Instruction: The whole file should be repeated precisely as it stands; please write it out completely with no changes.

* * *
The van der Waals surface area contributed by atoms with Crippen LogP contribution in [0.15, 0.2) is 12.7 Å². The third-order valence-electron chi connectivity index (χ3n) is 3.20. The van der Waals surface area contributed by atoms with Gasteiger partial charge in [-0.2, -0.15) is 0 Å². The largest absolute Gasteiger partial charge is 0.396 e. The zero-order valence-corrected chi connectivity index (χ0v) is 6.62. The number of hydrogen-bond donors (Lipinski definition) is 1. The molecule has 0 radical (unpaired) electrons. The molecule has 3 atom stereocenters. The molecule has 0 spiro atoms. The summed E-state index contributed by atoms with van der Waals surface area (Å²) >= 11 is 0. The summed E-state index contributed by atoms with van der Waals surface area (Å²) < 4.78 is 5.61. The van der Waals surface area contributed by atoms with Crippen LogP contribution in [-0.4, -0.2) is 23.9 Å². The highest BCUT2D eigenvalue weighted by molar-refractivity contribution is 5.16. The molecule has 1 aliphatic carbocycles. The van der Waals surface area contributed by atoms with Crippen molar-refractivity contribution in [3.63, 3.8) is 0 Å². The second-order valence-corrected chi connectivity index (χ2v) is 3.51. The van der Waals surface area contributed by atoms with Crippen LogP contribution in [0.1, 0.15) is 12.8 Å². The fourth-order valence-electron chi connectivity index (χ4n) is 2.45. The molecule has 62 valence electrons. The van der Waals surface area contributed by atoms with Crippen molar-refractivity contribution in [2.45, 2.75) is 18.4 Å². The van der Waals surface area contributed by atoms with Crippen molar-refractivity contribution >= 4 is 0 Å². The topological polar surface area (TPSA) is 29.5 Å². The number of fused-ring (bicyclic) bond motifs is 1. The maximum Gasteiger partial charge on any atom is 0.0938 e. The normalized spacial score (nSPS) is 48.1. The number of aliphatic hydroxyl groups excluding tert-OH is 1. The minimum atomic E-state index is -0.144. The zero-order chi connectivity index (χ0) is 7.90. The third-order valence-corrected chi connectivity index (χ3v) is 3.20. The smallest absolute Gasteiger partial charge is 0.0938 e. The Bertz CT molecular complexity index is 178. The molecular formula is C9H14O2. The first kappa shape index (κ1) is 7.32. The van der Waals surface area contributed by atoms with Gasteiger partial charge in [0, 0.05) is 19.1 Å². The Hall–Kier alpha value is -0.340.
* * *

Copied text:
The van der Waals surface area contributed by atoms with Crippen LogP contribution in [0.15, 0.2) is 12.7 Å². The third-order valence-electron chi connectivity index (χ3n) is 3.20. The van der Waals surface area contributed by atoms with Gasteiger partial charge in [-0.2, -0.15) is 0 Å². The largest absolute Gasteiger partial charge is 0.396 e. The zero-order valence-corrected chi connectivity index (χ0v) is 6.62. The number of hydrogen-bond donors (Lipinski definition) is 1. The molecule has 0 radical (unpaired) electrons. The molecule has 3 atom stereocenters. The molecule has 0 spiro atoms. The summed E-state index contributed by atoms with van der Waals surface area (Å²) >= 11 is 0. The summed E-state index contributed by atoms with van der Waals surface area (Å²) < 4.78 is 5.61. The van der Waals surface area contributed by atoms with Crippen LogP contribution in [-0.4, -0.2) is 23.9 Å². The highest BCUT2D eigenvalue weighted by molar-refractivity contribution is 5.16. The molecule has 1 aliphatic carbocycles. The van der Waals surface area contributed by atoms with Crippen molar-refractivity contribution in [3.63, 3.8) is 0 Å². The second-order valence-corrected chi connectivity index (χ2v) is 3.51. The van der Waals surface area contributed by atoms with Crippen LogP contribution in [0.1, 0.15) is 12.8 Å². The fourth-order valence-electron chi connectivity index (χ4n) is 2.45. The molecule has 62 valence electrons. The van der Waals surface area contributed by atoms with Crippen molar-refractivity contribution in [2.45, 2.75) is 18.4 Å². The van der Waals surface area contributed by atoms with Crippen molar-refractivity contribution >= 4 is 0 Å². The topological polar surface area (TPSA) is 29.5 Å². The number of fused-ring (bicyclic) bond motifs is 1. The maximum Gasteiger partial charge on any atom is 0.0938 e. The normalized spacial score (nSPS) is 48.1. The number of aliphatic hydroxyl groups excluding tert-OH is 1. The minimum atomic E-state index is -0.144. The zero-order chi connectivity index (χ0) is 7.90. The third-order valence-corrected chi connectivity index (χ3v) is 3.20. The smallest absolute Gasteiger partial charge is 0.0938 e. The Bertz CT molecular complexity index is 178. The molecular formula is C9H14O2. The first kappa shape index (κ1) is 7.32. The van der Waals surface area contributed by atoms with Gasteiger partial charge in [0, 0.05) is 19.1 Å². The Hall–Kier alpha value is -0.340.